How to fix your bad org structure (Part 2)
In the last post I discussed why most companies’ org structures don’t work well. The main reasons are that 1) they result in a disconnect between the company’s biggest problems and teams’ priorities, and 2) they stop teams from effectively working together on these problems. In this post I’ll talk through some ways that organizations have tried to address these structural issues, as well as some recommendations on how you could approach it in your own organization.
Companies acknowledge this problem exists and often create “strike teams” to try to solve it
Every organization I’ve worked for or with has had the same org structure I described in my previous post, designed by line of business and then by function. Many of those organizations also recognized the problems that result from this structure. Some decided not to do anything about them, but there were many others that did. These attempts at solving the issues with a functional org structure most often took the form of “strike teams”.
What is a strike team?
The idea for a strike team typically emanates from a company’s leadership determining that a problem requires special attention and skill sets from a bunch of different teams, but there is no one to direct/coordinate their disparate efforts. A strike team is formed, where a senior leader is asked to informally manage (or at least coordinate amongst) a team of people who are either partially or fully dedicated to the same problem. This leader brings in some resources from their own team, and other leaders are asked to nominate employees to be a part of this strike team.
Companies choose this structure because it involves the least amount of reporting changes but still allows them to (in theory) dedicate diverse resources all to one problem. But the same reason that company leaders choose the strike team structure is exactly the same reason why this approach rarely works.
Why strike teams don’t work
In the above example, the Operations team member is still officially reporting to the Head of Operations. In addition, this team member has also been asked to informally, or “dotted line”, report to the strike team leader, the Head of Marketing. The Operations team member still maintains all of their day to day responsibilities within Operations, but now is also being assigned work by the Head of Marketing as part of the strike team effort. By design, this team member has to disappoint one of their managers. And since their performance review process is still handled by their formal manager, invariably they will choose to focus their time on priorities handed down by their formal manager, and thus disappoint their strike team leader. The strike team leader has to either accept that the resources they’ve been allocated aren’t actually available to them, and therefore they can’t solve the problem they’ve been tasked with, or they have to lobby the formal managers to reduce their team members’s workloads so that there is time available for the strike team work. Neither is an ideal outcome. An organization can’t just start doing more things without more resources, or doing fewer other things. And in the strike team setup there are neither additional resources being created, nor other work being deprioritized.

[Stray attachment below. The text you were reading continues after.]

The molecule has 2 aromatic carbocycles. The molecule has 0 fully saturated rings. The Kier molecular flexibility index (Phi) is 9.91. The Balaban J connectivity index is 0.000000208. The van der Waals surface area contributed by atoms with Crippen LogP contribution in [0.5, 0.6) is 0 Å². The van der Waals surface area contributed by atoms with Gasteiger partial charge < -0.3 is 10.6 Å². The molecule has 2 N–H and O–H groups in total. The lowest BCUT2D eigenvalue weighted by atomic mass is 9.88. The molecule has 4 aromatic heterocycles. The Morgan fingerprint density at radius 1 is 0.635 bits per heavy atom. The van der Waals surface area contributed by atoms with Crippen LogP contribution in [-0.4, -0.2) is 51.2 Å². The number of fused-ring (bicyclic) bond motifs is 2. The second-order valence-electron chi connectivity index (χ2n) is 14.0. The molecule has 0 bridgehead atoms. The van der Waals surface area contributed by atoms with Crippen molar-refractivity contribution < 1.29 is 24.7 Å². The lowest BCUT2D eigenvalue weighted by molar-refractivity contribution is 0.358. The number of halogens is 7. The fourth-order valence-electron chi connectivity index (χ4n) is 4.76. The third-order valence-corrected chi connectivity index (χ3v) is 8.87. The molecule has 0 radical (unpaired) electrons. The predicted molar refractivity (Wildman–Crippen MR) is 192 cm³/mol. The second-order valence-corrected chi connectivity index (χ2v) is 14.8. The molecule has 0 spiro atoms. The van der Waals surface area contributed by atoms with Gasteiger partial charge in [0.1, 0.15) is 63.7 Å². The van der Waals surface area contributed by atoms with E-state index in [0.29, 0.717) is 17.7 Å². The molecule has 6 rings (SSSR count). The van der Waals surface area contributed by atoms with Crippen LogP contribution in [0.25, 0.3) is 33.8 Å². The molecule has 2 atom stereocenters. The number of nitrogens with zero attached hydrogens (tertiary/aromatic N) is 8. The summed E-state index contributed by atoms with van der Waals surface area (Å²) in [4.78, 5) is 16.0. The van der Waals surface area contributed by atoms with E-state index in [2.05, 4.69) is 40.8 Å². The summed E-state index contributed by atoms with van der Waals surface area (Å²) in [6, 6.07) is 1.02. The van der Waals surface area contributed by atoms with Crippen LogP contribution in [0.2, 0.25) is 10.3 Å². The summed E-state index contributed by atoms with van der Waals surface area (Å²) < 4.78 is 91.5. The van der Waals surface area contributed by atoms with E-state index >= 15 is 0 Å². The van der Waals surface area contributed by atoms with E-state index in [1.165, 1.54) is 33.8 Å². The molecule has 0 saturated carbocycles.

The military solved this problem decades ago
In World War II, the United States military had a big organizational problem, particularly in the Pacific theater. Much of the fighting in the Pacific was done on small islands that US forces had to get to, land on, clear of the enemy, and establish a base on in order to then do the same thing on the next island closer to the Japanese home islands. By nature, a number of different skills and types of equipment were required for this effort. Ships were needed to transport troops and shell the islands before landing. Ships were typically managed by the Navy. Troops were needed to get ashore and establish a beachhead, and they were also needed to root out the enemy as the fighting moved inland. Troops were typically managed by the Marines and the Army. Aircraft were needed to bomb enemy airfields, and also to provide protection to these ships and troops from enemy aircraft. Aircraft at that point were managed by all the military branches individually. And construction workers were needed to build forward military bases on these islands as they were secured by the US military. Construction workers did not form a part of the military at that point.
Many senior US military leaders foresaw the exact problem that arises when a bunch of different organizations are asked to work together. The navy leader might want to focus on one strategy, the army leader might want to focus on another. They would each have their own resources and would have to haggle with each other if one needed resources from the other’s area. Who would make the decision about when to invade the next island? Who would decide when to pull back? Instead of just asking the leaders of these different “functions” to work together, US military decision-makers forced the issue. They put all of these “functions” under one single leader, Admiral Chester Nimitz, the most senior naval officer in the Pacific theater. Nimitz was given command of not just the naval assets in much of the Pacific, but also command of the army troops invading the island, the aircraft that would fly over the islands, and the construction teams that would go to work on building the island’s infrastructure. He had ultimate authority over all of these resources and could make direct tradeoffs between priorities in order to solve the problem he was handed by his “CEO” (FDR): how to force a Japanese surrender.